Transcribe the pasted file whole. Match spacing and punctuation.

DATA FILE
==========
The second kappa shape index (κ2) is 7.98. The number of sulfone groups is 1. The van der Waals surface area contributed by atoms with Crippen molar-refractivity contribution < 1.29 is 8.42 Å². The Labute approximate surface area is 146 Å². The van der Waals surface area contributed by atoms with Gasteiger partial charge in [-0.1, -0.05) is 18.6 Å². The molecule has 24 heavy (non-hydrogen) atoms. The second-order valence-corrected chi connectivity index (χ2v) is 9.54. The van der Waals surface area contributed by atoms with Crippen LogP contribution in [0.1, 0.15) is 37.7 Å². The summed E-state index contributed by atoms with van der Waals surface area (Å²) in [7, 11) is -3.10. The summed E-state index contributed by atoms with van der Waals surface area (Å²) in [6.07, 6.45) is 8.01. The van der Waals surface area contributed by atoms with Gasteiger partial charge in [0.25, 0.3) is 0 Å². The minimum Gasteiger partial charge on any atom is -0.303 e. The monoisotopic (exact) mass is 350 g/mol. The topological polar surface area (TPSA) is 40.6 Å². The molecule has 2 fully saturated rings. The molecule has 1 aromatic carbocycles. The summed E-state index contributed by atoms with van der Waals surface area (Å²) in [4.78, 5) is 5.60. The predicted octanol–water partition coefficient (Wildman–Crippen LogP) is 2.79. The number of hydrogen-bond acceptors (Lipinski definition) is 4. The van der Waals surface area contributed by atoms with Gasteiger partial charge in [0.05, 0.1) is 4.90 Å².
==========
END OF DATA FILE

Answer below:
The second kappa shape index (κ2) is 7.98. The number of sulfone groups is 1. The van der Waals surface area contributed by atoms with Crippen molar-refractivity contribution < 1.29 is 8.42 Å². The Labute approximate surface area is 146 Å². The van der Waals surface area contributed by atoms with Gasteiger partial charge in [-0.1, -0.05) is 18.6 Å². The molecule has 24 heavy (non-hydrogen) atoms. The second-order valence-corrected chi connectivity index (χ2v) is 9.54. The van der Waals surface area contributed by atoms with Crippen LogP contribution in [0.1, 0.15) is 37.7 Å². The summed E-state index contributed by atoms with van der Waals surface area (Å²) in [7, 11) is -3.10. The summed E-state index contributed by atoms with van der Waals surface area (Å²) in [6.07, 6.45) is 8.01. The van der Waals surface area contributed by atoms with Gasteiger partial charge in [0.25, 0.3) is 0 Å². The minimum Gasteiger partial charge on any atom is -0.303 e. The monoisotopic (exact) mass is 350 g/mol. The topological polar surface area (TPSA) is 40.6 Å². The molecule has 2 fully saturated rings. The molecule has 1 aromatic carbocycles. The summed E-state index contributed by atoms with van der Waals surface area (Å²) in [4.78, 5) is 5.60. The predicted octanol–water partition coefficient (Wildman–Crippen LogP) is 2.79. The number of hydrogen-bond acceptors (Lipinski definition) is 4. The van der Waals surface area contributed by atoms with Gasteiger partial charge in [0.05, 0.1) is 4.90 Å².